By Ross Kerber
BOSTON (Reuters) - In the midst of the stock market's giant first quarter, the best since 1998, investors drove up share prices of money managers expecting booming results. But as the results came in, investors headed for the exits after discovering just how reliant money managers remained on out-of-favor stock funds.
Starting on April 18 with BlackRock Inc
"When you have inflows into fixed-income funds and outflows in equity funds that equates into margin and fee pressure," said John Miller, a portfolio manager for Ariel Fund in Chicago, which owns shares in Franklin, T. Rowe Price Group
Through Thursday, shares of BlackRock had lost 9 percent since the New York firm reported just a 1 percent increase in profit last month. Janus has lost 9 percent since its underwhelming earnings report on April 24. And shares of Franklin, based in San Mateo, California, have traded down 5 percent in the days since it reported.
The share movements show how just how hard it is for many investors to judge fund companies based on broad market currents, said Gib Watson, chief executive of Envestnet Prima, an asset management research company. And the quarter's results provided a stark reminder that the companies can't count on equity products as they did in the past.
"Investors remained scarred, scared and conservative coming out of the global financial crisis," Watson said.
Investors fled equities after many were burned by volatility in recent years, but as usual many are fighting the last war. The Standard & Poor's 500 Index <.SPX> finished the first quarter at 1,408.47, up 12 percent from the end of December and up 6 percent from the end of the first quarter of 2011.
Fearful investors missed the rally. Investors pulled $21 billion from actively managed large cap U.S. stock funds during the first quarter of 2012, according to Chicago research firm Morningstar Inc That marked the eleventh straight quarter of net outflows in the high-profit category, which was once the industry's bread and butter. In all, U.S. stock funds lost $13 billion in the first quarter and $121 billion over the past 12 months.
All other top categories of long-term funds took in money including international stock funds, bond funds, and those that invest in commodities or alternative areas like real estate.
That helped the companies with non-traditional products, according to Goldman Sachs analyst Marc Irizarry. Several managers also looked to impress investors by boosting their dividends in the quarter including T Rowe Price, Invesco and Legg Mason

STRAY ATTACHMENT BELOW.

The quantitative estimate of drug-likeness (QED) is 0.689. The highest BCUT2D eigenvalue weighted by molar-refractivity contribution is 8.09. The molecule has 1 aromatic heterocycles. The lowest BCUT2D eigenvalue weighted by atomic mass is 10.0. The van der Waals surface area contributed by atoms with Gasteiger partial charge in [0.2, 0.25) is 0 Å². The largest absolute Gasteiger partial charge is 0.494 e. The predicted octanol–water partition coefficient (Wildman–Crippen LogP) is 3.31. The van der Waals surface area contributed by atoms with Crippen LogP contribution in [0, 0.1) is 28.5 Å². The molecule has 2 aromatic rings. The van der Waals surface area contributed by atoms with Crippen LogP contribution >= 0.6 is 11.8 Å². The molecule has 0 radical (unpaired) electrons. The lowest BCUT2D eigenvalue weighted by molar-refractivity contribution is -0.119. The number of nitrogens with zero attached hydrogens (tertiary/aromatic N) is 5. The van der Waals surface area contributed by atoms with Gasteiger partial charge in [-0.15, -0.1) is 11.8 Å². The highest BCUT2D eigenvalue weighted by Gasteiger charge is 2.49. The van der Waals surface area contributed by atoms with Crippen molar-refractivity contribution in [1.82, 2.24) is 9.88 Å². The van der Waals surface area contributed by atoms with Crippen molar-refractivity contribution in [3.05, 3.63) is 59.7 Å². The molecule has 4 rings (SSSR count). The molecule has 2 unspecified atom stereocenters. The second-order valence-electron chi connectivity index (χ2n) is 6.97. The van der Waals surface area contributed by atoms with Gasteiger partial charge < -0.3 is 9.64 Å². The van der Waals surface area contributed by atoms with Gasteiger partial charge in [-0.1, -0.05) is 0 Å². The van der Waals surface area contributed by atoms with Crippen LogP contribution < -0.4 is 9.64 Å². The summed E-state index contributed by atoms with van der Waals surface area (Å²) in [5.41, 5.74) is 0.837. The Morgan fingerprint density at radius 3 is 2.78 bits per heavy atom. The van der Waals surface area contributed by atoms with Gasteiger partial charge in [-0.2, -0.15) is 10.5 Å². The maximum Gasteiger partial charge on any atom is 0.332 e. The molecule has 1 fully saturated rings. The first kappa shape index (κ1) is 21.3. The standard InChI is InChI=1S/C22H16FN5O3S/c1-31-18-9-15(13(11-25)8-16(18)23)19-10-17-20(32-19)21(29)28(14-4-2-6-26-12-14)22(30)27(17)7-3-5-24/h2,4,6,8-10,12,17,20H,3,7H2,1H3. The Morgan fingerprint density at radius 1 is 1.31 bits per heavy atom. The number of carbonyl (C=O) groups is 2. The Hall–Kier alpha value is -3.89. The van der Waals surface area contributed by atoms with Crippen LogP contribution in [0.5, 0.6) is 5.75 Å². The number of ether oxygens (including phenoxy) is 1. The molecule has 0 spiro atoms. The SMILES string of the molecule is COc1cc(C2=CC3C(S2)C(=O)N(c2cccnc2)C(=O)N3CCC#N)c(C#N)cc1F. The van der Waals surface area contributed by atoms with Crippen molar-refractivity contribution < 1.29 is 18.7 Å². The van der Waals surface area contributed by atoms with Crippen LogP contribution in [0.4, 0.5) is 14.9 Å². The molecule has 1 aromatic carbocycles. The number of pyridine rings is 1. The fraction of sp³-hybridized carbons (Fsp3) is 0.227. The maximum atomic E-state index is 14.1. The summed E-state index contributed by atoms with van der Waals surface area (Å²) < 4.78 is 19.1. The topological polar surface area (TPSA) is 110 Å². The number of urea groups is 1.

The higher dividends were "in line with the trend of investors seeking income and flows towards income products," he wrote.
Shares in several companies have been flat or down since they announced results, driving a decline in the Dow Jones index of U.S. asset managers <.DJUSAG> since the end of March. In retrospect, the strong stock market in the first quarter boosted
total assets at most of the managers, and that helped bolster fee income. But anticipating even higher earnings, investors drove up shares in big asset managers during the run-up to earnings season.
That only set up companies like BlackRock for disappointment. Shares of the company, the world's largest asset manager, fell 3 percent on April 18 after it reported a revenue decline of 1 percent to $2.2 billion. Assets rose 5 percent during the quarter but only 1 percent compared with a year earlier.
BlackRock's problem was that flows went to the company's indexed funds instead of actively managed accounts that generate higher fees.
Franklin Resources also failed to capitalize on the rising market. Its shares fell 3 percent on May 2 even though it reported a quarterly inflow of $5.6 billion, since the flows fell short of investor expectations.
Flows to U.S. equity funds were just $200 million, for instance, which contributed to an overall flow total that Nomura analyst Glenn Schorr described as good but not great -- or, as he put it in the headline of a research note to investors, "Good, but Not Franklinsanity."
(Reporting By Ross Kerber; Editing by Aaron Pressman and Steve Orlofsky)